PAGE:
What the rains bring

Dark grey rain clouds build up over the mountains. Deep rumblings grow louder. A bright white flash followed closely by an ear-piercing thunder crack stops us mid-movement. We end our rehearsal, sit quietly on the stage, and brace ourselves for the next lightning strike. Suddenly, Rufus, followed by Bruno and Frida, scurry onto the scene, panting frantically, seeking shelter from the impending storm.

Another loud crack rips through the sky sending tons of rain pouring down. Instantly water fills the creek and overflows, carrying someone’s shoe away. Whirling winds blow, loosening ripen mangoes from the surrounding trees. Thunk! Thump! Thunk! Mangoes bombard the stage roof, and the loud sounds do little to calm the dogs. They dash out into the downpour to seek shelter elsewhere in a panic. The torrent doesn’t last long, and it quickly subsides. The clouds part, the sun shines again, and the boys leap from the stage to gather the fallen fruit.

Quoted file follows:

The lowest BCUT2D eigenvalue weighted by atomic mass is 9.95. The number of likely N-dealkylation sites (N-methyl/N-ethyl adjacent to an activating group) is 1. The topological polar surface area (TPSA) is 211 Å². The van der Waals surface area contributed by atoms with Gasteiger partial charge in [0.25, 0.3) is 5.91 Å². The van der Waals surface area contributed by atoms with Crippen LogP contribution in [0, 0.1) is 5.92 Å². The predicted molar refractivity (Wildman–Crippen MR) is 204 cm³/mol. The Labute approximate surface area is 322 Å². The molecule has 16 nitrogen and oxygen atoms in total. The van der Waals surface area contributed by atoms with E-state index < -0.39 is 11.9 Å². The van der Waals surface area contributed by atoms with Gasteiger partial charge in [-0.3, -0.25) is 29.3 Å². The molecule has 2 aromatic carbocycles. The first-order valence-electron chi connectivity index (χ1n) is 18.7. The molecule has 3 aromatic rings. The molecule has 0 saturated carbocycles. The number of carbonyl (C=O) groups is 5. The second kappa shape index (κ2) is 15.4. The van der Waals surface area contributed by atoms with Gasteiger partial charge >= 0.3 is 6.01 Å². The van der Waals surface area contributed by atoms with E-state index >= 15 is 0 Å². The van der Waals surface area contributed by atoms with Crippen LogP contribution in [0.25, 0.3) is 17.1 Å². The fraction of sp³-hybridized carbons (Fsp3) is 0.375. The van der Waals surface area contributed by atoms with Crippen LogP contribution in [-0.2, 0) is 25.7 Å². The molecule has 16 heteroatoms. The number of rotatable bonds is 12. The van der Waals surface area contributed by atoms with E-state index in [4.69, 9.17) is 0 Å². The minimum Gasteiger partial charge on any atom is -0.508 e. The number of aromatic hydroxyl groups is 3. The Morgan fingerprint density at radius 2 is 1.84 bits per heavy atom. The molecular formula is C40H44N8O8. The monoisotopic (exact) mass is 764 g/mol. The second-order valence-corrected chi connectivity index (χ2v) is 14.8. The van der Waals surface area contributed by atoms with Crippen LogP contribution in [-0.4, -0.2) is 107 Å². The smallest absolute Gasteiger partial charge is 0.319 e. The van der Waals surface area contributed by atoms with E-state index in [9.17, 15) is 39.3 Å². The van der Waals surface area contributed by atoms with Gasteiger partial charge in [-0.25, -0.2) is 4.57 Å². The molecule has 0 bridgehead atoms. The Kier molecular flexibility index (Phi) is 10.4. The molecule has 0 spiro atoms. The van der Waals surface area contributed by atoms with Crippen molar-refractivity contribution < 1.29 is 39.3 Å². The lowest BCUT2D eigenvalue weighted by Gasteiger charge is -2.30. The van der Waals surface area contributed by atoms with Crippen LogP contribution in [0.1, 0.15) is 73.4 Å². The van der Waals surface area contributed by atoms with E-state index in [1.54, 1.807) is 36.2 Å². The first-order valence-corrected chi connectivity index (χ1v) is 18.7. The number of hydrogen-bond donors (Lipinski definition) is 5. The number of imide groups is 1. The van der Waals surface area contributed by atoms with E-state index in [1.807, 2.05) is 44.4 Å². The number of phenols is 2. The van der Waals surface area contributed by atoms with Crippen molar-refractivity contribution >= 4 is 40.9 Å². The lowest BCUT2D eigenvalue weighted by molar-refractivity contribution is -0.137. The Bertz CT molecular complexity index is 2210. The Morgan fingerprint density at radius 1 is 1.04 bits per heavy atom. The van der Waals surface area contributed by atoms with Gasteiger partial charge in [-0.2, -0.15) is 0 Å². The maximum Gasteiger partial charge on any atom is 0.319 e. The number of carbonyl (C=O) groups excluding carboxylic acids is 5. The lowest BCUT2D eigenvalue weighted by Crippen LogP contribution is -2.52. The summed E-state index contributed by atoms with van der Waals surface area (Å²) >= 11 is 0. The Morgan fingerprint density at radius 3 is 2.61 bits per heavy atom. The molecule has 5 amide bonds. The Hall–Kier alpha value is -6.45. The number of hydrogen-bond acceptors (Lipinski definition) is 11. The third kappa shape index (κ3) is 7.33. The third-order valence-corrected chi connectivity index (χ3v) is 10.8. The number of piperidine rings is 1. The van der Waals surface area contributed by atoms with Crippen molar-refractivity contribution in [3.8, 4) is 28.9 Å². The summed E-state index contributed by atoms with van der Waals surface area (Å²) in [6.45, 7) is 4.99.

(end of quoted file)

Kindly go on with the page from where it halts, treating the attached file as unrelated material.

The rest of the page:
A mango tree heavy with mangoes

The dry season in the Philippines usually spans from November to May. However, since January, we have experienced many small, brief storms or single-celled thunderstorms skipping the dry season altogether. The early intermittent rains have transformed Stairway into an enchanting tropical paradise complete with colorful arrays of flowers, scented flowering trees, an assortment of insects and birds, and a cornucopia of fruits and berries. The abundance of fruit around Stairway has also attracted many monkeys!

The header image includes, from left to right going clockwise: cashew seeds with cashew apples, “duhats” or Java plums, blackberries, a coconut, green mangoes, native sweet banana, custard fruits, and Philippine limes.

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